Carson: ‘Debates Are To Highlight The Differences In Philosophy’ Not To Ask ‘Gotcha’ Questions [VIDEO]

Steve Guest Media Reporter
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Ben Carson says the purpose of a debate is to “allow the voters to have an opportunity to see what’s behind each of the candidates” not a time to ask “gotcha” questions.

Appearing on ABC’s “This Week” with guest host Martha Raddatz, Carson was asked about how he would want to change the debate format, and explained he would like to have the opportunity for “substantial” opening and closing statements of “at least a minute.”  (RELATED: Donald Trump, Ben Carson Back RNC’s Move To Suspend Debate Partnership With NBC)

Carson explained that “the real purpose is to allow the voters to have an opportunity to see what’s behind each of the candidates. What do they actually think about the various policies that are affecting the lives of everyday Americans? If you make that the goal that will help you define how the debate should go.”

Carson then criticized previous debates, suggesting “that certainly was not the goal.”

When Raddatz pressed Carson about the specific changes he would like, Carson insisted, “I would like to see us be able to have a substantial opening statement, at least a minute, a substantial closing statement, at least a minute, and I would like to see, you know, tighter guidelines in terms of people, when they respond to questions.”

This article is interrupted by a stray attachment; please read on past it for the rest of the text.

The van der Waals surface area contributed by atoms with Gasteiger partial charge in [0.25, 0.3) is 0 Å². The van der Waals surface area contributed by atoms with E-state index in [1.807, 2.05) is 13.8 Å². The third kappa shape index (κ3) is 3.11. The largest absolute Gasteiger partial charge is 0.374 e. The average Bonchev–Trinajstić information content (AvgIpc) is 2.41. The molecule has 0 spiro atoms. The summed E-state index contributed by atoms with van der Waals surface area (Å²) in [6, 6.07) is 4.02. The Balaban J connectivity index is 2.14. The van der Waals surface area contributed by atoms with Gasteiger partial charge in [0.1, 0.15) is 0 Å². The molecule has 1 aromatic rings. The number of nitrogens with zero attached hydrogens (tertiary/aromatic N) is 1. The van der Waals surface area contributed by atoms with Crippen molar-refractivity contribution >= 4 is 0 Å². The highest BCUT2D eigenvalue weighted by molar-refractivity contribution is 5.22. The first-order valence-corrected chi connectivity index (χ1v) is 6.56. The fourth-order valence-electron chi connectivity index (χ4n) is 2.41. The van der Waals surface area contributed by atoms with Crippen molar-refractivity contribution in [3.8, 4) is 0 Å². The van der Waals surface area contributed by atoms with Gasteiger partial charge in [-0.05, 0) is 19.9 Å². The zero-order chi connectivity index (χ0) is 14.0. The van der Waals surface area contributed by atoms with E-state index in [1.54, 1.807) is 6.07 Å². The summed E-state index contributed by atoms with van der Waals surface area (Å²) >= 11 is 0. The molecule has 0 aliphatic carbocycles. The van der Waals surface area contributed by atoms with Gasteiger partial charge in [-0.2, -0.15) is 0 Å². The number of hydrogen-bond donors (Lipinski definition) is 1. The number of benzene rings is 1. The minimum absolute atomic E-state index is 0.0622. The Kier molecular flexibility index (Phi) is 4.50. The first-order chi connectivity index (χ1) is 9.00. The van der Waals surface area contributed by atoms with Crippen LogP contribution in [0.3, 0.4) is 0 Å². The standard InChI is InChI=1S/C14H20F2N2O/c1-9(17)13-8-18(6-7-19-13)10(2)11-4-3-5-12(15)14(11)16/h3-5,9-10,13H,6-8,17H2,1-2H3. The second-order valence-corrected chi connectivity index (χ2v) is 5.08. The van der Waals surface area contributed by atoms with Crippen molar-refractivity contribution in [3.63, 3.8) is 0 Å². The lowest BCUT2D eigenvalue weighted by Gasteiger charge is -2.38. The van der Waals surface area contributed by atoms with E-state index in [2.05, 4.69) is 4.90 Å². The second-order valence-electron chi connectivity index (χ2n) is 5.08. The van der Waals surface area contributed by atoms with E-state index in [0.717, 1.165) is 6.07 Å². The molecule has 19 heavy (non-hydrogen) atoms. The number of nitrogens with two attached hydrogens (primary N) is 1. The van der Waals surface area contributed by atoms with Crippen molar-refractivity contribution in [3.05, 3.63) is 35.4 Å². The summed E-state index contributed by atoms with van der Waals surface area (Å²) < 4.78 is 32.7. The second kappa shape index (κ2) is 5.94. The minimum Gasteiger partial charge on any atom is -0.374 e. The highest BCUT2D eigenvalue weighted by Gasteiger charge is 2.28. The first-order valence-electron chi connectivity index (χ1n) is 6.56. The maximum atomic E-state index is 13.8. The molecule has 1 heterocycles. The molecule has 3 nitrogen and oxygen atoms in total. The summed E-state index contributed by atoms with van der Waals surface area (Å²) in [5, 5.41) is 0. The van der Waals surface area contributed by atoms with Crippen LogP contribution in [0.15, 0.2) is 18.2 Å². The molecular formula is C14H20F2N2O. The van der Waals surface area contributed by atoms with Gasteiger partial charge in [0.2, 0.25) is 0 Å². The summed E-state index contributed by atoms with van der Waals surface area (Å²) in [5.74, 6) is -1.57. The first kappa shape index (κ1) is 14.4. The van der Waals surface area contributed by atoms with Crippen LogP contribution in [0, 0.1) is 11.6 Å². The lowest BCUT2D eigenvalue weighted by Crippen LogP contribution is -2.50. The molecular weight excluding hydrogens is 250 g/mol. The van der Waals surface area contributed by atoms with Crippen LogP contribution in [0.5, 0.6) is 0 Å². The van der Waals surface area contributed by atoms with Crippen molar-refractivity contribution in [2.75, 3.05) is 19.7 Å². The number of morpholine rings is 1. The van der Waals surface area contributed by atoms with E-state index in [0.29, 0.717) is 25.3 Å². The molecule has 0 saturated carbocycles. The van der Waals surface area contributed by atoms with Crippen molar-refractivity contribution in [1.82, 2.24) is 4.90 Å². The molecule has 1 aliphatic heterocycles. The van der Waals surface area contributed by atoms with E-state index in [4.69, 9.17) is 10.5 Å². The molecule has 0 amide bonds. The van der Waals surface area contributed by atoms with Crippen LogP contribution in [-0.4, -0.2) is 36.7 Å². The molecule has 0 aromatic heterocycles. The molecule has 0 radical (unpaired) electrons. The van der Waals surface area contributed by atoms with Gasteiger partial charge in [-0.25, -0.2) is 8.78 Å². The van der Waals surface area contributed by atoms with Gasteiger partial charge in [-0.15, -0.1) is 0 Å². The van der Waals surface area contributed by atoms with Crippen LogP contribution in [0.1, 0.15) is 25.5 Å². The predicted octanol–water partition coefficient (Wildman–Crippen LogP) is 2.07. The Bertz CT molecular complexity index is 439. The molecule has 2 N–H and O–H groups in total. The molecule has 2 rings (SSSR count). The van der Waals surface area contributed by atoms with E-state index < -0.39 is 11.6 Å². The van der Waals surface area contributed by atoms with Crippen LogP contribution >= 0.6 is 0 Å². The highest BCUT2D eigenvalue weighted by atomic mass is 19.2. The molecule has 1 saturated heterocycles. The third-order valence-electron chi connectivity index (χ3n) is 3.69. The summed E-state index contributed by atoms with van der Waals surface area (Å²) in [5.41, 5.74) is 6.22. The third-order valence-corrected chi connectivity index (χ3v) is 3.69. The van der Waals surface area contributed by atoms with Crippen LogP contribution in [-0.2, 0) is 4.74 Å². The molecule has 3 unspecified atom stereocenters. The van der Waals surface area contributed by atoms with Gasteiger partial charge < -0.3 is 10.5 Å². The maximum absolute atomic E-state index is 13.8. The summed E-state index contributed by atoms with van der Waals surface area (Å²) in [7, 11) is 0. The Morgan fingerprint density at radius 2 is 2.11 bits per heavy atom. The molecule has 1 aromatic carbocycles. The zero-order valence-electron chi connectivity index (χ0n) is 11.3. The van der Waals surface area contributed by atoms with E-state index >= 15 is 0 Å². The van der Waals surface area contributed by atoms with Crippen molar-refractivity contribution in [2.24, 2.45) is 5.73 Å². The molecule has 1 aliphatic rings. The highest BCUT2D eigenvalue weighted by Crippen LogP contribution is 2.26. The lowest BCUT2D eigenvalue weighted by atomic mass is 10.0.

Carson then complained that “some people just pretty much ignore what the time constraints are and others are very careful to stay within them. And I think that creates inequality. So, we need to tighten it up a little bit and do it more like a professional-type debate.” (RELATED: Cruz Unloads On CNBC For Media Bias)

Regarding the moderators, Carson suggested, “Well, I think we should have moderators who are interested in disseminating the information about the candidates as opposed to gotcha, you did this and you defend yourself on that, you know, what is very important right now, we have so many incredible problems that are facing us as a nation.”

Raddatz responded, “Dr. Carson, you talk about gotcha questions, but should the candidates be challenged? Don’t you want to hear what they have to say and have that challenged by a free press?”

“There’s a place and time for that,” explained Carson. “But as far as I’m concerned, these debates are to highlight the differences in philosophy between the candidates. Particularly, when you have as many candidates as we have now. The people need to be able to find out what is the thing that distinguishes each one of us, you know, you could spend time forever, combing back through somebody’s history and say, like in 1942 did you say– give me a break, we need to mature in the way we do these debates.”

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